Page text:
Governor Rick Perry and the Legislature can’t agree on a school finance plan, but Michael Boone has an idea he thinks can’t fail. Here’s how he would sell it in a TV ad campaign.
The ad would show pictures of schoolchildren in desks and seniors in their gardens. A soothing but concerned voice talks of underfunded schools and overtaxed homeowners.
Then comes the punch line: “If you want to lower your property taxes 50 cents and put a tax on lawyers, vote YES on Saturday.” [Emphasis mine]
That idea, Boone said, would be so popular that “they won’t have enough voting booths.”
Boone has standing to propose such an idea. He’s a lawyer.
– from “A lawyer’s case for lawyer tax” in the Houston Chronicle, May 16, 2004
The article gets even wackier from there.
Boone is a staunchly pro-Bush Republican. A Republican, favoring increased taxes? For improving schools? What next, a Liberal war-hawk? Oh wait, there’s Lieberman… 😀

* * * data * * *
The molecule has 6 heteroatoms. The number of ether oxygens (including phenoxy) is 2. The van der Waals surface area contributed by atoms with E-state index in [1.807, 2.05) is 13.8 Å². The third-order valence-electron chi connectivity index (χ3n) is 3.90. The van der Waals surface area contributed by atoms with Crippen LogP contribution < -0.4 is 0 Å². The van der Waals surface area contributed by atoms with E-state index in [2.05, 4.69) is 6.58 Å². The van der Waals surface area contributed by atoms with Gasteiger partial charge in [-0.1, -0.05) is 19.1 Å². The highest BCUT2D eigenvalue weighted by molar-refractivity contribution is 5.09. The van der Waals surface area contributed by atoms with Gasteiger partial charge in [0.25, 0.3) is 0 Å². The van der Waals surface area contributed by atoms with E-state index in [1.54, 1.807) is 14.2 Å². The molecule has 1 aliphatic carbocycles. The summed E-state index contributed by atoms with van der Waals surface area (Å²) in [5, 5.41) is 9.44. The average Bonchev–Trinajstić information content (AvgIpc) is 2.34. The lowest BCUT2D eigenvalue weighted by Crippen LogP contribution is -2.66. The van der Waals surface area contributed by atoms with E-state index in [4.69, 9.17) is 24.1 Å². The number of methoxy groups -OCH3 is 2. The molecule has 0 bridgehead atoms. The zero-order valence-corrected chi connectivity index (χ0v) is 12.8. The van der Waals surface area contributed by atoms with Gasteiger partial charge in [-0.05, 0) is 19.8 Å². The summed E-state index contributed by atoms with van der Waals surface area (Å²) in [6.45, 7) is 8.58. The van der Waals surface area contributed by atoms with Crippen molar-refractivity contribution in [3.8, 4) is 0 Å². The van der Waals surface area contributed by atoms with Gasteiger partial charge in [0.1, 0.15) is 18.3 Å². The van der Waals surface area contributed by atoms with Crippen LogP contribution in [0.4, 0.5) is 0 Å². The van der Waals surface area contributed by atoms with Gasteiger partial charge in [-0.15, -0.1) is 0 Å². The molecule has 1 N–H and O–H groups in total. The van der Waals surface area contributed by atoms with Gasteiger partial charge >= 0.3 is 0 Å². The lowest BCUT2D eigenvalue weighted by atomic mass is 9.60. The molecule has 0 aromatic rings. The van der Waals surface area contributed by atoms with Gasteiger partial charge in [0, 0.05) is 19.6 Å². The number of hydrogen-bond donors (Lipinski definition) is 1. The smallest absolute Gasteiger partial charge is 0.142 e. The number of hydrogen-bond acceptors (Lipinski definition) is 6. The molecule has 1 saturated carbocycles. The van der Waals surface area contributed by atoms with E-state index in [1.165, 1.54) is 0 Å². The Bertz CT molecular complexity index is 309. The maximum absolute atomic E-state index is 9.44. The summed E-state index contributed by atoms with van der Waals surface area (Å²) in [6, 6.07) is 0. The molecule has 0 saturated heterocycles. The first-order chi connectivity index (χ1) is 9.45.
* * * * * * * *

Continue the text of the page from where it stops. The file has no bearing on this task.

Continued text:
On a serious note, I don’t quite get the supposed attraction of this tax. Saving a whopping 50 cents on one’s property taxes doesn’t seem like the sort of thing that’s bound to excite folks to the degree suggested in the article, even if it is coupled with a tax on what many perceive to be an odious and overpaid profession (DISCLAIMER: I’m a law school graduate myself).
Of course, increased money for schools is — at least in theory — a good thing, so I can’t argue with that. But this opportunistic Robin-Hood’ing doesn’t quite seem like a very logical way to go about it. Why not a tax on overpaid sports crybabies, er, athletes… say, .1% of their income? That should be enough to pay for a few thousand extra teachers each year in Texas. Or how about a tax on crappy actors/actresses? Wait, that might corrupt schools with too much money.
My point is… why a specific tax on lawyers, other than to satisfy the typical “Lawyers are scum” pandering? Sure, lawyers are sometimes obscenely compensated, IMHO, or at least obnoxiously greedy. But all of that isn’t really limited to lawyers, is it?
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In summary, I usually would applaud pretty much anything that helps schools. But a ‘lawyer tax’ — no matter how quirkily appealing — just doesn’t seem to be an appropriate option.